Design and nondesign students alike have been challenged to unravel and explore concepts such as culture and identity in DES 4165/5165 Design and Globalization.
Intended to raise cultural and global awareness the class, “sharpens students’ design skills, fosters critical thinking, and challenges students to work towards creating designs that matter,” explained Professor Tasoulla Hadjiyanni (Interior Design). “The goal of this class is to connect to stories and experiences one is not familiar with, breaking down barriers and prejudice,” she continued.
Throughout the semester, students in the course have worked in small teams to connect with a local community through interviews and literature reviews. The students then created a digital story focused on that community. “For the final project, my team has been researching the American Indian community in the Twin Cities and how Native-owned restaurants are becoming a catalyst for a back-to-the-roots food revolution. Since there are many indigenous tribes in this region, we chose to focus on the new Sioux Chef restaurant, which was founded by Chef Sean Sherman of the Oglala Lakota Sioux tribe,” said Katie Page (graduate student in Urban and Regional Planning).
A non-design student, Page decided to take the course to get a better understanding of how community planning is approached by disciplines outside of her immediate academic area. “Much of what I’ve learned about housing in my own program has been approached from a broader lens — where is the housing, is it affordable, what are the policies affecting accessibility of these units — so looking at housing from a more focused, interior design lens has been eye-opening for me,” said Page.
Interior design student Kotono Watanabe’s group selected a different community for their project. “My group decided to learn about the Ethiopian community in the Midway area. We specifically focused on a restaurant called Fasika and came up with three categories we wanted to emphasize throughout our project; food, identity, and community,” said Watanabe.
As part of their final projects, students used their research to identify ways design can address issues that each specific community faces. “Our group identified a lack of awareness as a problem,” said Page. “For example, many people assume that fry bread is a traditional American Indian dish, but the history of fry bread comes from a place of government oppression and a lack of access to indigenous and healthy ingredients. As a solution to this lack of awareness, my group created a poster campaign that talks about the importance of supporting chefs who are bringing back traditional foods,” she continued.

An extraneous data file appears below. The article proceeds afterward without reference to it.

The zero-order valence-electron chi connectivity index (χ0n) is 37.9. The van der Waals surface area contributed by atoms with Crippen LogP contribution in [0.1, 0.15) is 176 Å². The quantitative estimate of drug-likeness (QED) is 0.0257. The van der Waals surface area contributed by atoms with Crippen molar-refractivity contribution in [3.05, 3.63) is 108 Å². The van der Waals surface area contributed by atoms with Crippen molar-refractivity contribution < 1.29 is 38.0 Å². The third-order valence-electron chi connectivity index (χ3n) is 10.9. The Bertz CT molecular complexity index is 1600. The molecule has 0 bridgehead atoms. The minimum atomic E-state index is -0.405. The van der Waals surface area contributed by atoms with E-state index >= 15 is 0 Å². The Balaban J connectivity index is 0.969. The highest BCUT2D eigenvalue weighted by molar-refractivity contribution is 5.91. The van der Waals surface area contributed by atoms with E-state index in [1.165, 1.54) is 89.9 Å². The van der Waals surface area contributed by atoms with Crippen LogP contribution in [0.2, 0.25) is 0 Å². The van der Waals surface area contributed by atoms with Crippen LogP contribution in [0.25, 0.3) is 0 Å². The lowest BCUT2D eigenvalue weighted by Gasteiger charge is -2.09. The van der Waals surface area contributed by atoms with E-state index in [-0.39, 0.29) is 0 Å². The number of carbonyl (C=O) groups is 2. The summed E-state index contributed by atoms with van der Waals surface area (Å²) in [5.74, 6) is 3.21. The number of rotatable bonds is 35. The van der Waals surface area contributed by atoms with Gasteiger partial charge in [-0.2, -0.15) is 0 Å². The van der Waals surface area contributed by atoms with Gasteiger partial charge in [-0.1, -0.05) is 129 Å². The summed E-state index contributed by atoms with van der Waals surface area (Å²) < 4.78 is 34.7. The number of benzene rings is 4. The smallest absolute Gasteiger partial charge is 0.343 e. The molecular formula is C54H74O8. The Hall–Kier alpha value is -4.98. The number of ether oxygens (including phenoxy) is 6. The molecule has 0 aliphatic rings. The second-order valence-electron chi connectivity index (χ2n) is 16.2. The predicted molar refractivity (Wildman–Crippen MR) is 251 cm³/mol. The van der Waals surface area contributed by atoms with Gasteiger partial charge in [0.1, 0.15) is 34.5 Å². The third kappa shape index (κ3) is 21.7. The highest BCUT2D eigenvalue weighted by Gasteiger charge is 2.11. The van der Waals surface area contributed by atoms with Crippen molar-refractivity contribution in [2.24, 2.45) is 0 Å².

Watanabe’s group identified a different problem facing the Ethiopian community, “Overgeneralization is one of the issues,” she said. “People tend to categorize others without actually trying to learn about another person’s background. This creates a sense of misunderstanding.”
For both students, the class has taught them skills that they plan to carry on in their future careers. “As a designer, it is important to have an in-depth understanding about clients and their background. This class taught me how to appropriately put myself into a client’s shoes, and how to create design work that is thoughtful and respectful of others,” concluded Watanabe.
When designing for today’s workplace, interior designers are increasingly called upon to think beyond the traditional cubicle and create a more contemporary space. Interior design students in Abimbola Asojo and Justine Pliska’s IDES 2604 experienced this first-hand when they were asked to design a “third place work cafe” as part of a competition from Haworth.
A collaboration between Professor Abimbola Asojo (Interior Design) and Professors Dolapo Amole and Babatunde Jaiyeoba of Obafemi Awolowo University (OAU) in lle-lfe, Osun, Nigeria has culminated in the development of the first interior design program at a Nigerian university.
Universal design is the practice of designing an environment in such a way that it is accessible and usable by the greatest number of people possible, no matter their age, cultural background, or ability.